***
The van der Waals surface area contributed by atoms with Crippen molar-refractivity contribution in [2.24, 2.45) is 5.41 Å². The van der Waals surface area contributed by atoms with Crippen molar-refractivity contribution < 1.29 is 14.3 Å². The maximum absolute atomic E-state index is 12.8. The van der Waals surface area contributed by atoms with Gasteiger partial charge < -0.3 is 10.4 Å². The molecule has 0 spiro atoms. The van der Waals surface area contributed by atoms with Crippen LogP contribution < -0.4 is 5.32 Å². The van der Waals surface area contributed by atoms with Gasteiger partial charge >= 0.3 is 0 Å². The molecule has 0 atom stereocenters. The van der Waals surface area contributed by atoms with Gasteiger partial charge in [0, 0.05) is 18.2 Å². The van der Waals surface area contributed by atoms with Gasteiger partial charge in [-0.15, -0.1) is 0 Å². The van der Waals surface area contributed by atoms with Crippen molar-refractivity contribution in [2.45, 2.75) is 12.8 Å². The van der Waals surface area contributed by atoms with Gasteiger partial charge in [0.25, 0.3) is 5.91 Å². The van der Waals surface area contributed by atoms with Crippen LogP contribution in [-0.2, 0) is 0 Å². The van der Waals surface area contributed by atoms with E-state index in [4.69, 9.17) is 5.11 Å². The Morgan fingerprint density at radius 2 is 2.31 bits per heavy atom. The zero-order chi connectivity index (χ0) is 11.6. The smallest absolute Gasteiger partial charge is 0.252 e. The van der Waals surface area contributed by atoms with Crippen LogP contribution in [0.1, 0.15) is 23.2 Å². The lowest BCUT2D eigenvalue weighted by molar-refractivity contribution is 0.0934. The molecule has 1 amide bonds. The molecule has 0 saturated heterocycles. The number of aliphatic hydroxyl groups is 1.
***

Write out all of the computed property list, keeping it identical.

The van der Waals surface area contributed by atoms with Crippen molar-refractivity contribution in [2.24, 2.45) is 5.41 Å². The van der Waals surface area contributed by atoms with Crippen molar-refractivity contribution < 1.29 is 14.3 Å². The maximum absolute atomic E-state index is 12.8. The van der Waals surface area contributed by atoms with Gasteiger partial charge < -0.3 is 10.4 Å². The molecule has 0 spiro atoms. The van der Waals surface area contributed by atoms with Crippen LogP contribution < -0.4 is 5.32 Å². The van der Waals surface area contributed by atoms with Gasteiger partial charge >= 0.3 is 0 Å². The molecule has 0 atom stereocenters. The van der Waals surface area contributed by atoms with Gasteiger partial charge in [0, 0.05) is 18.2 Å². The van der Waals surface area contributed by atoms with Gasteiger partial charge in [-0.15, -0.1) is 0 Å². The van der Waals surface area contributed by atoms with Crippen molar-refractivity contribution in [2.45, 2.75) is 12.8 Å². The van der Waals surface area contributed by atoms with Gasteiger partial charge in [0.25, 0.3) is 5.91 Å². The van der Waals surface area contributed by atoms with Crippen LogP contribution in [-0.2, 0) is 0 Å². The van der Waals surface area contributed by atoms with E-state index in [4.69, 9.17) is 5.11 Å². The Morgan fingerprint density at radius 2 is 2.31 bits per heavy atom. The zero-order chi connectivity index (χ0) is 11.6. The smallest absolute Gasteiger partial charge is 0.252 e. The van der Waals surface area contributed by atoms with Crippen LogP contribution in [0.1, 0.15) is 23.2 Å². The lowest BCUT2D eigenvalue weighted by molar-refractivity contribution is 0.0934. The molecule has 1 amide bonds. The molecule has 0 saturated heterocycles. The number of aliphatic hydroxyl groups is 1.